Dutifully trying to follow my Wise Woman's advice, I asked La Moustache kindly not to mention any news about his trip to me. However, I later amended my request: If there was some news that I likely would hear elsewhere, like if Moustache were to be the subject of a reality TV show, it would be easier to hear about it first from him. As an afterthought to emphasize my seriousness, I threw a block of Gruyere forcefully on the kitchen floor.

But recently some of the media frenzy has taken a subtle turn and honed in on our relationship, briefly mentioned in Moustache's article and leaving much to the imagination. One website put the piece on its homepage and for a time (I've been told) attached the description, “Man leaves girlfriend and job to travel around the world.” How many comments did it receive? 902 and counting. How many did I read? I didn't count, but probably in the neighborhood of 830. I know, not very good in the self-control department. Many of these comments were about me, and a handful were actually insightful. Naturally, others were offensive. Today Moustache met with a TV producer who is interested in doing a show on the trip, and is interested in our relationship. He envisions a scene of us Skyping on Christmas day. Let me tell you, if a television station ever gives me airtime, I will have a thing or two to say about La Moustache, and I seriously doubt that the words “Merry Christmas, darling” will be involved.

(In an ironic little twist, this same producer suggested that La Moustache could make a killing through corporate sponsors, and specifically told him that the outdoor clothing company where my father is a vice president would surely be happy to give him tens of thousands of dollars if Moustache would don some of their outerwear. Little does he know that the chances of this happening are even less than his happy Christmas scenario. As my father said, “Over my dead body.”)

It feels very strange to have people I don't know speculating about me, and particularly strange that my self-involved ex is controlling the discourse. I am thankful that this is all anonymous. I'm looking forward to cozying up with the kittens in Boston, and thinking that a vacation to Antarctica may also be in order. If Oprah tries to reach me, let her know she can find me there.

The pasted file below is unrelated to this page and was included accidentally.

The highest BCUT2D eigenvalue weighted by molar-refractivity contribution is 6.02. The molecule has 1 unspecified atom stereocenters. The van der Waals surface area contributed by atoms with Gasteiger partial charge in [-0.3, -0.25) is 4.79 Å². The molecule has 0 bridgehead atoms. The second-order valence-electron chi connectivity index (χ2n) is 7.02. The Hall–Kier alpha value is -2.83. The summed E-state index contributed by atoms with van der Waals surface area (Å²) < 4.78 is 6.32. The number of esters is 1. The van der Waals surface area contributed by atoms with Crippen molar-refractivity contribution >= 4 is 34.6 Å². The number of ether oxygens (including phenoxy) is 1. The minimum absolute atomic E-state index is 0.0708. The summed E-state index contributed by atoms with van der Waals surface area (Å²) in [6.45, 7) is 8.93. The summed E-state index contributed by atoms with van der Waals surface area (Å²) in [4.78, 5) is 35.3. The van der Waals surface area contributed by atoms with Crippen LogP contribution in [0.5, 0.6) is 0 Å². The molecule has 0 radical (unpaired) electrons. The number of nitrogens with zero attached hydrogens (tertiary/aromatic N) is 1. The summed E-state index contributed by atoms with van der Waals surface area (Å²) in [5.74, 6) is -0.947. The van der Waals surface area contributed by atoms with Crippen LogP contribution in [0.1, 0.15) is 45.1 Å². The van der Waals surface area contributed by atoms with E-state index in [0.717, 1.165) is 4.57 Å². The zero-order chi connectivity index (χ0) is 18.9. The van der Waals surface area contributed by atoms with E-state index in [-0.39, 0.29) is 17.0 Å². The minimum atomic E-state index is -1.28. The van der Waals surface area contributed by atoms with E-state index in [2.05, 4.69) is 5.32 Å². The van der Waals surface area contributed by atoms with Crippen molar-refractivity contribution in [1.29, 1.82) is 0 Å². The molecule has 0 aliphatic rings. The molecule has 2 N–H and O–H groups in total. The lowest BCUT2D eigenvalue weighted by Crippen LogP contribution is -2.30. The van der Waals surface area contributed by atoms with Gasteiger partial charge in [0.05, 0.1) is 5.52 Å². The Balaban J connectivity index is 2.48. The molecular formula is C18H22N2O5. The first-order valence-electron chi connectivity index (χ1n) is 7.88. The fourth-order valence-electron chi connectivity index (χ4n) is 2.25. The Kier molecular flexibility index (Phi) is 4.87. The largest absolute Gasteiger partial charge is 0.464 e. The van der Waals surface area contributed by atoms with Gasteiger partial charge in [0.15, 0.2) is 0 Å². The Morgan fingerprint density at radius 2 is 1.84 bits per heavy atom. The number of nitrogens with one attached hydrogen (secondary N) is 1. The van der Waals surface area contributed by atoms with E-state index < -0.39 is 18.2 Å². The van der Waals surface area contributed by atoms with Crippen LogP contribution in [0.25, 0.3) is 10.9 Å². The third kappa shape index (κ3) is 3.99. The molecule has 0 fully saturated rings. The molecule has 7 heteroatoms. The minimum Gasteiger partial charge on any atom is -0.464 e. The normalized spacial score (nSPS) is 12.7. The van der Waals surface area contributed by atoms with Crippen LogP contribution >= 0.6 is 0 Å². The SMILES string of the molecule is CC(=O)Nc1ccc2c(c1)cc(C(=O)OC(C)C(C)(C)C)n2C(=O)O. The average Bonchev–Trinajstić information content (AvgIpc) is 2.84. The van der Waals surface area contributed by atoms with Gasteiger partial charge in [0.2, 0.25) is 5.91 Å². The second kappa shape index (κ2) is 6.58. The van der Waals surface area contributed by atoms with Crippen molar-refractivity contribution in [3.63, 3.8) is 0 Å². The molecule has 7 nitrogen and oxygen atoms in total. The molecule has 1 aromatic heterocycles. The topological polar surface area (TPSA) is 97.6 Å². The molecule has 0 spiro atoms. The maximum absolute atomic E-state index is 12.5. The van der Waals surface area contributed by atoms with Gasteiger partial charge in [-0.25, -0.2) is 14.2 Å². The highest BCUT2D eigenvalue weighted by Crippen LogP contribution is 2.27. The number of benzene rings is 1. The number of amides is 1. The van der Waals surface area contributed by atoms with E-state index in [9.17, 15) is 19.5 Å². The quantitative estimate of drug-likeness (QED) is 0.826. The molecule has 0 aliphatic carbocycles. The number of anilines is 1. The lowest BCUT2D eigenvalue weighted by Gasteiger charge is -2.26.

Wednesday, October 28, 2009

Indiana Jones

La Moustache is a journalist. He works for a well-known wire service. So, I probably shouldn't have been surprised when I saw the headline, “How one man is preparing to drive around the world.”

Moustache's article got picked up by USA Today, Yahoo! News, ABC News, and local newspapers across the country. People from coast to coast are reading about how “It is scary to leave your girlfriend, your career, your apartment and people you know to have a year of waking up in unfamiliar places.” They are looking at pictures La Moustache took of himself checking the engine of the Monster and folding out his rooftop tent. And they are thinking that this guy is awesome.

In his blog and in the article, La Moustache frequently mentions that some people think he's crazy for leaving his job and undertaking this trip. As far as I can tell, he is referring to one person: me. Everyone else thinks he is courageous and adventuresome. Comments on his blog and article include the following:

Fantastic!!!! I envy you. What an adventure. I've been to many of the places you mentioned, but not the way you are doing it. I admire you for it and hope you have a fabulous time!!

Salut Indiana Jones, Bonne chance pour ton tour du monde, c’est génial!

Godspeed, my man!! May your adventure be a great one, and may the 'hairy' parts be things to laugh and/or brag about. There will be a lot of us following your adventure, and rooting for you all the way....

Good luck to you! I look forward to reading more about your adventure throughout the year. My husband is being deployed overseas for the entire year of 2010 and this will give me something to look forward to reading about as the long year drags on! I wish I had the guts to do something like this:)


Thursday, October 22, 2009